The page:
For some laptops, like the HP EliteBook, you may need to change the boot mode from “Legacy” to “UEFI” in the BIOS settings.

5. Use Rufus Instead of UltraISO

If you’re using UltraISO to create the bootable USB, try using Rufus instead. Rufus may download missing files automatically, which can help resolve the SYSLINUX message.

Remember, these solutions are not one-size-fits-all. You may need to try different methods or consult relevant documentation or forums for further assistance.

What does the SYSLINUX message mean?

The SYSLINUX message usually indicates an issue with the booting process when trying to start up a computer with the Linux kernel.

How can I fix the SYSLINUX message?

There are several common solutions you can try to resolve the SYSLINUX message. These include selecting the "nomodeset" option in kernel settings, adjusting BIOS settings to prioritize the USB or CD, verifying the integrity of the ISO file, and formatting the USB as FAT32 instead of NTFS.

How can I select the “nomodeset” option in kernel settings?

To select the "nomodeset" option, you need to access the boot menu during startup. When booting from the USB or CD, look for an option to edit the kernel settings. Add "nomodeset" at the end of the line that starts with "linux" or "boot". Then proceed with the boot process.

How do I adjust the BIOS settings to boot from a USB or CD?

To adjust the BIOS settings, restart your computer and look for the specific key to access the BIOS. This key is often F2, F12, or Del, but it can vary depending on the manufacturer. Once in the BIOS, navigate to the boot options and ensure that the USB or CD is set as the first boot priority.

How can I verify the integrity of the ISO file?

To verify the integrity of the ISO file, you can use the md5sum command in Linux. Open a terminal and enter the command md5sum /path/to/your/file.iso. The command will generate a hash. Compare this hash with the one provided by the ISO distributor. If they match, the ISO file is intact. If they don’t match, the file may be corrupted and you should download it again.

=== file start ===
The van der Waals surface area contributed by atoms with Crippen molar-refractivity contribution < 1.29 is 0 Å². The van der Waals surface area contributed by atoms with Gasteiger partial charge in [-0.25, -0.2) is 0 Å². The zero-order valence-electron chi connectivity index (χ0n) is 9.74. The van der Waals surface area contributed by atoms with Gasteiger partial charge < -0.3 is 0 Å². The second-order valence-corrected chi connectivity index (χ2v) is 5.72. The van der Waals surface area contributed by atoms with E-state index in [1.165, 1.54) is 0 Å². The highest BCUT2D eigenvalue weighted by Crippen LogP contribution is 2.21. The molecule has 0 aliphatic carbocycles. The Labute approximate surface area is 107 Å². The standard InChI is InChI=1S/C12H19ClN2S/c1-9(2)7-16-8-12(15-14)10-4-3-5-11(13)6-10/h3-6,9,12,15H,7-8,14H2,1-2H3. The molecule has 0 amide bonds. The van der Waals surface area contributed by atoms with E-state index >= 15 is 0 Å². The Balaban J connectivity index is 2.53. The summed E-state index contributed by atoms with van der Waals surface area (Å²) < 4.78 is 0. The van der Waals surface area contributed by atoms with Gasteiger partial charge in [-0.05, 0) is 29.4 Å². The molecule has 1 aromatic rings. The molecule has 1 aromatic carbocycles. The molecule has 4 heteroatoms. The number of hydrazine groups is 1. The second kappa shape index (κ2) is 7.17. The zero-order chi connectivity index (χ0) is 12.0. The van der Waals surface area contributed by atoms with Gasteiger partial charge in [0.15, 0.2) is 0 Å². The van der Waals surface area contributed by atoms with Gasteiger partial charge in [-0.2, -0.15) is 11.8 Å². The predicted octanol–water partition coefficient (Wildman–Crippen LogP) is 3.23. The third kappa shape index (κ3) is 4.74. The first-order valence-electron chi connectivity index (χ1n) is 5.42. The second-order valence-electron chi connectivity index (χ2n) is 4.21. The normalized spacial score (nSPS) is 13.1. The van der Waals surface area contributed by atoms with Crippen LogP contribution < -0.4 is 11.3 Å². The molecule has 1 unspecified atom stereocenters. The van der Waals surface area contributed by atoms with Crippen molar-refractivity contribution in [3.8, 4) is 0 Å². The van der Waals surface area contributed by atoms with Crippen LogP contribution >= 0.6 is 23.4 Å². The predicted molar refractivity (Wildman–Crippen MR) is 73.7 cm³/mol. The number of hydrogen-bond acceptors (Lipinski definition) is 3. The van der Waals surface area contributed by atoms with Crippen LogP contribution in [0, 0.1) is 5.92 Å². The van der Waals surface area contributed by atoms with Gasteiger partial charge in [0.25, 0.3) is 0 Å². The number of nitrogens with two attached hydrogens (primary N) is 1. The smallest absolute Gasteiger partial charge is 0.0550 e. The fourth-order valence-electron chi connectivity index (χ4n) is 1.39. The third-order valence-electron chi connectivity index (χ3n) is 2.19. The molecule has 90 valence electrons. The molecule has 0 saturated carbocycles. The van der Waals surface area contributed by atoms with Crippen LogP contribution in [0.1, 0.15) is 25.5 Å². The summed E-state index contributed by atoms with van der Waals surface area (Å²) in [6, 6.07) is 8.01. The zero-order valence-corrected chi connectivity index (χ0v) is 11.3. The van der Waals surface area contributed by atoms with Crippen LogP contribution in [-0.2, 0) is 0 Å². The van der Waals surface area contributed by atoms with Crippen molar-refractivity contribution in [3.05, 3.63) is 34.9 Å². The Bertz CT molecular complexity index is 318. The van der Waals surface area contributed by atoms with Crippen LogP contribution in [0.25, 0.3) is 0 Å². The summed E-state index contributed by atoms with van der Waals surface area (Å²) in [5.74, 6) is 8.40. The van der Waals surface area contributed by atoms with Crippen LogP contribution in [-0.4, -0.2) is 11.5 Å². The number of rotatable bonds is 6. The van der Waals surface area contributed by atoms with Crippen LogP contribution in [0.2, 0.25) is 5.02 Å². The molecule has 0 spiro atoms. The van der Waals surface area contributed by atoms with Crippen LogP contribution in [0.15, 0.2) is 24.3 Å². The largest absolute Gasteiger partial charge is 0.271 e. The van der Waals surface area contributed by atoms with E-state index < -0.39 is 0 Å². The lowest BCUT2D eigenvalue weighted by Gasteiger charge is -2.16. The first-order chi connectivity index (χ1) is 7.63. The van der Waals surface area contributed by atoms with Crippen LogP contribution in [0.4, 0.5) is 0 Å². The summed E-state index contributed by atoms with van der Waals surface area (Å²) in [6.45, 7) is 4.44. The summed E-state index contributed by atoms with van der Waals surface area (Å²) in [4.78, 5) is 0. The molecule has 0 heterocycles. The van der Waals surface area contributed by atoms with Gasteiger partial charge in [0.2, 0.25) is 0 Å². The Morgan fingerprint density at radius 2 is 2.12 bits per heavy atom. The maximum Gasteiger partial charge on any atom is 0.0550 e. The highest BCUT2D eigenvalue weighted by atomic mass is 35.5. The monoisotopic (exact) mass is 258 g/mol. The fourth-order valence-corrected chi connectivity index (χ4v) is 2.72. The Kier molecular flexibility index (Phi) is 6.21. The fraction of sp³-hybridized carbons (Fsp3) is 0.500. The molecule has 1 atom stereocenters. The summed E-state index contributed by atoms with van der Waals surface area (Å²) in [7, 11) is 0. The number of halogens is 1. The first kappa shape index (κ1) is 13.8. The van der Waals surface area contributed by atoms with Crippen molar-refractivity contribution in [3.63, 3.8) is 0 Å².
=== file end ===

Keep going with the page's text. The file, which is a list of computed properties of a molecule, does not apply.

How do I format a USB as FAT32?

To format a USB as FAT32 in Linux, you can use the mkfs.vfat command. Open a terminal and enter the command sudo mkfs.vfat /dev/sdX, replacing "X" with the letter representing your USB drive. Keep in mind that this command will erase all data on the specified drive, so make sure to back up any important files before formatting.

What if the common solutions don’t work?

If the common solutions don’t work, there are some more advanced options you can try. These include removing the U3 partition if you’re using a SanDisk USB stick, using the mkusb tool to create a bootable USB, using Unetbootin or the dd command to write the ISO file to the USB, changing the boot mode from "Legacy" to "UEFI" in the BIOS settings for certain laptops, or using Rufus instead of UltraISO to create the bootable USB.

Are these solutions guaranteed to work for everyone?

These solutions are not guaranteed to work for everyone as the issue could be specific to your system or hardware. It’s important to try different methods and consult relevant documentation or forums for further assistance if needed.